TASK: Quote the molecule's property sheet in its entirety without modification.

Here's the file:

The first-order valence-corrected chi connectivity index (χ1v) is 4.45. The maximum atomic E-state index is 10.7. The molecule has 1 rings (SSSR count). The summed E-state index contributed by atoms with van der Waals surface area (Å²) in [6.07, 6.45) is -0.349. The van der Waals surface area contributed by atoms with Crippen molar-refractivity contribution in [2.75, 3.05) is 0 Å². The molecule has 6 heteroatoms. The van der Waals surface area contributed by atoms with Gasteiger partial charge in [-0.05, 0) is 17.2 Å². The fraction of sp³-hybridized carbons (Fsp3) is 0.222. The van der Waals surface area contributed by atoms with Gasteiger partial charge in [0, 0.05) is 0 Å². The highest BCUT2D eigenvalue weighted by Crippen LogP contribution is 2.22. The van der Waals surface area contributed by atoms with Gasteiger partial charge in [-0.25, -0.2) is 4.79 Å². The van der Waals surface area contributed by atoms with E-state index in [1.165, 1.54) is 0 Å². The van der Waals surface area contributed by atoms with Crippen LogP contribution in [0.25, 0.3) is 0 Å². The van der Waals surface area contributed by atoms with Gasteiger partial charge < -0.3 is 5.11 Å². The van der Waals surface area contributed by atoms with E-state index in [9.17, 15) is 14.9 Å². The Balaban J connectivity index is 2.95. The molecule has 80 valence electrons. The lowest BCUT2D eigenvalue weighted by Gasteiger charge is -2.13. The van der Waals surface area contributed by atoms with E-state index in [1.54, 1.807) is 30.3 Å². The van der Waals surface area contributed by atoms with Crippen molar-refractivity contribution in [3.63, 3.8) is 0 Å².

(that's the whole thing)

The first-order valence-corrected chi connectivity index (χ1v) is 4.45. The maximum atomic E-state index is 10.7. The molecule has 1 rings (SSSR count). The summed E-state index contributed by atoms with van der Waals surface area (Å²) in [6.07, 6.45) is -0.349. The van der Waals surface area contributed by atoms with Crippen molar-refractivity contribution in [2.75, 3.05) is 0 Å². The molecule has 6 heteroatoms. The van der Waals surface area contributed by atoms with Gasteiger partial charge in [-0.05, 0) is 17.2 Å². The fraction of sp³-hybridized carbons (Fsp3) is 0.222. The van der Waals surface area contributed by atoms with Gasteiger partial charge in [0, 0.05) is 0 Å². The highest BCUT2D eigenvalue weighted by Crippen LogP contribution is 2.22. The van der Waals surface area contributed by atoms with Gasteiger partial charge in [-0.25, -0.2) is 4.79 Å². The van der Waals surface area contributed by atoms with E-state index in [1.165, 1.54) is 0 Å². The van der Waals surface area contributed by atoms with Crippen LogP contribution in [0.25, 0.3) is 0 Å². The van der Waals surface area contributed by atoms with Gasteiger partial charge < -0.3 is 5.11 Å². The van der Waals surface area contributed by atoms with E-state index in [9.17, 15) is 14.9 Å². The Balaban J connectivity index is 2.95. The molecule has 80 valence electrons. The lowest BCUT2D eigenvalue weighted by Gasteiger charge is -2.13. The van der Waals surface area contributed by atoms with E-state index in [1.54, 1.807) is 30.3 Å². The van der Waals surface area contributed by atoms with Crippen molar-refractivity contribution in [3.63, 3.8) is 0 Å².